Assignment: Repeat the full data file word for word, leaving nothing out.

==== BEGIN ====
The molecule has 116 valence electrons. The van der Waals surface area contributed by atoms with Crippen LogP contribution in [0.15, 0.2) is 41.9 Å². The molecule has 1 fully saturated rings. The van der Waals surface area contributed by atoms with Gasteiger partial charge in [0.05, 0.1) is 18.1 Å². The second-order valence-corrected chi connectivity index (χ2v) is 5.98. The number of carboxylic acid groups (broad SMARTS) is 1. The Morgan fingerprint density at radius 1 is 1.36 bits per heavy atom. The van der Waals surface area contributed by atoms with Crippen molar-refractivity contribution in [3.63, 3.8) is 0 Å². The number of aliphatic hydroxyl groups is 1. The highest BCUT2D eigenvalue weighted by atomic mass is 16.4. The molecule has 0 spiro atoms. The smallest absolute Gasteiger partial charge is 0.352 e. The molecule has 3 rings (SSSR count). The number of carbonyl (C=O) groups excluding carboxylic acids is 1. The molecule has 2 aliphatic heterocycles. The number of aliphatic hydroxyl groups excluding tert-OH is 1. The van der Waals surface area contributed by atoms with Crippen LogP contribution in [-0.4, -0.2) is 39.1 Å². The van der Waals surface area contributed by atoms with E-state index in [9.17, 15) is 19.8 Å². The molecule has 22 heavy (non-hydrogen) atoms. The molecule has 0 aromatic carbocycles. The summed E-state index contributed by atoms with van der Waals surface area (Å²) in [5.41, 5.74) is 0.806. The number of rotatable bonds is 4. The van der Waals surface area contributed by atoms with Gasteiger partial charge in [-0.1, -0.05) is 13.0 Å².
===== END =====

The molecule has 116 valence electrons. The van der Waals surface area contributed by atoms with Crippen LogP contribution in [0.15, 0.2) is 41.9 Å². The molecule has 1 fully saturated rings. The van der Waals surface area contributed by atoms with Gasteiger partial charge in [0.05, 0.1) is 18.1 Å². The second-order valence-corrected chi connectivity index (χ2v) is 5.98. The number of carboxylic acid groups (broad SMARTS) is 1. The Morgan fingerprint density at radius 1 is 1.36 bits per heavy atom. The van der Waals surface area contributed by atoms with Crippen molar-refractivity contribution in [3.63, 3.8) is 0 Å². The number of aliphatic hydroxyl groups is 1. The highest BCUT2D eigenvalue weighted by atomic mass is 16.4. The molecule has 0 spiro atoms. The smallest absolute Gasteiger partial charge is 0.352 e. The molecule has 3 rings (SSSR count). The number of carbonyl (C=O) groups excluding carboxylic acids is 1. The molecule has 2 aliphatic heterocycles. The number of aliphatic hydroxyl groups excluding tert-OH is 1. The van der Waals surface area contributed by atoms with Crippen LogP contribution in [-0.4, -0.2) is 39.1 Å². The van der Waals surface area contributed by atoms with E-state index in [9.17, 15) is 19.8 Å². The molecule has 22 heavy (non-hydrogen) atoms. The molecule has 0 aromatic carbocycles. The summed E-state index contributed by atoms with van der Waals surface area (Å²) in [5.41, 5.74) is 0.806. The number of rotatable bonds is 4. The van der Waals surface area contributed by atoms with Gasteiger partial charge in [-0.1, -0.05) is 13.0 Å².